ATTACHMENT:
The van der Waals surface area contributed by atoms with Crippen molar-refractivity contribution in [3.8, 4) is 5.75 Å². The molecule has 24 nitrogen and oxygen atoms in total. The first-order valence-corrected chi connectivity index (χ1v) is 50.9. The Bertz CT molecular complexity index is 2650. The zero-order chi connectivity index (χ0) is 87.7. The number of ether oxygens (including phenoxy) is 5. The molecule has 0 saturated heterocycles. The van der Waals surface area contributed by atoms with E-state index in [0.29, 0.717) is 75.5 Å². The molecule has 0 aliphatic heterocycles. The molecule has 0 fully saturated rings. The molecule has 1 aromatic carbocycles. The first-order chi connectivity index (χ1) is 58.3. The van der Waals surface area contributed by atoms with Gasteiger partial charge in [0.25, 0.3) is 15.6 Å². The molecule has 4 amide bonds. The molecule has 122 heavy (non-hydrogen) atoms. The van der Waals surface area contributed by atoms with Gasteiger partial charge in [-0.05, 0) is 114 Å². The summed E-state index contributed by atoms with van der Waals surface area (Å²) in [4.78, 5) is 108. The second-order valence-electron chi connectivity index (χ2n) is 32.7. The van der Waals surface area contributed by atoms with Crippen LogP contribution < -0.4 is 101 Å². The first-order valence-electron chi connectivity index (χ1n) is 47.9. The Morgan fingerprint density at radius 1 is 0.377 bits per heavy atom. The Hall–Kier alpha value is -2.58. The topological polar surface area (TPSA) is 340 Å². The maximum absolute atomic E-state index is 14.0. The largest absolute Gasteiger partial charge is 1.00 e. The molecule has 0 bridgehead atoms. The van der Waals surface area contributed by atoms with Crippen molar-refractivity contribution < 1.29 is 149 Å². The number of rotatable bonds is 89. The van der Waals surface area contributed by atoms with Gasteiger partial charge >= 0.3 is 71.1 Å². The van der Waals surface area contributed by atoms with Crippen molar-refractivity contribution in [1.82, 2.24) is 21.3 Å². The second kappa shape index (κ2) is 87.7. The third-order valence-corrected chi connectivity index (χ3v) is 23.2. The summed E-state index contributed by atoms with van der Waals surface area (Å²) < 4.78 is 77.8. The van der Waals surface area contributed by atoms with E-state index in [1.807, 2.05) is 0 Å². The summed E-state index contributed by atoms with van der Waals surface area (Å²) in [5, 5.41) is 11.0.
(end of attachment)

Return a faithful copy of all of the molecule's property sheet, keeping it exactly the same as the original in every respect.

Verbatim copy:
The van der Waals surface area contributed by atoms with Crippen molar-refractivity contribution in [3.8, 4) is 5.75 Å². The molecule has 24 nitrogen and oxygen atoms in total. The first-order valence-corrected chi connectivity index (χ1v) is 50.9. The Bertz CT molecular complexity index is 2650. The zero-order chi connectivity index (χ0) is 87.7. The number of ether oxygens (including phenoxy) is 5. The molecule has 0 saturated heterocycles. The van der Waals surface area contributed by atoms with E-state index in [0.29, 0.717) is 75.5 Å². The molecule has 0 aliphatic heterocycles. The molecule has 0 fully saturated rings. The molecule has 1 aromatic carbocycles. The first-order chi connectivity index (χ1) is 58.3. The van der Waals surface area contributed by atoms with Gasteiger partial charge in [0.25, 0.3) is 15.6 Å². The molecule has 4 amide bonds. The molecule has 122 heavy (non-hydrogen) atoms. The van der Waals surface area contributed by atoms with Gasteiger partial charge in [-0.05, 0) is 114 Å². The summed E-state index contributed by atoms with van der Waals surface area (Å²) in [4.78, 5) is 108. The second-order valence-electron chi connectivity index (χ2n) is 32.7. The van der Waals surface area contributed by atoms with Crippen LogP contribution < -0.4 is 101 Å². The first-order valence-electron chi connectivity index (χ1n) is 47.9. The Morgan fingerprint density at radius 1 is 0.377 bits per heavy atom. The Hall–Kier alpha value is -2.58. The topological polar surface area (TPSA) is 340 Å². The maximum absolute atomic E-state index is 14.0. The largest absolute Gasteiger partial charge is 1.00 e. The molecule has 0 bridgehead atoms. The van der Waals surface area contributed by atoms with Crippen molar-refractivity contribution < 1.29 is 149 Å². The number of rotatable bonds is 89. The van der Waals surface area contributed by atoms with Gasteiger partial charge >= 0.3 is 71.1 Å². The van der Waals surface area contributed by atoms with Crippen molar-refractivity contribution in [1.82, 2.24) is 21.3 Å². The second kappa shape index (κ2) is 87.7. The third-order valence-corrected chi connectivity index (χ3v) is 23.2. The summed E-state index contributed by atoms with van der Waals surface area (Å²) < 4.78 is 77.8. The van der Waals surface area contributed by atoms with E-state index in [1.807, 2.05) is 0 Å². The summed E-state index contributed by atoms with van der Waals surface area (Å²) in [5, 5.41) is 11.0.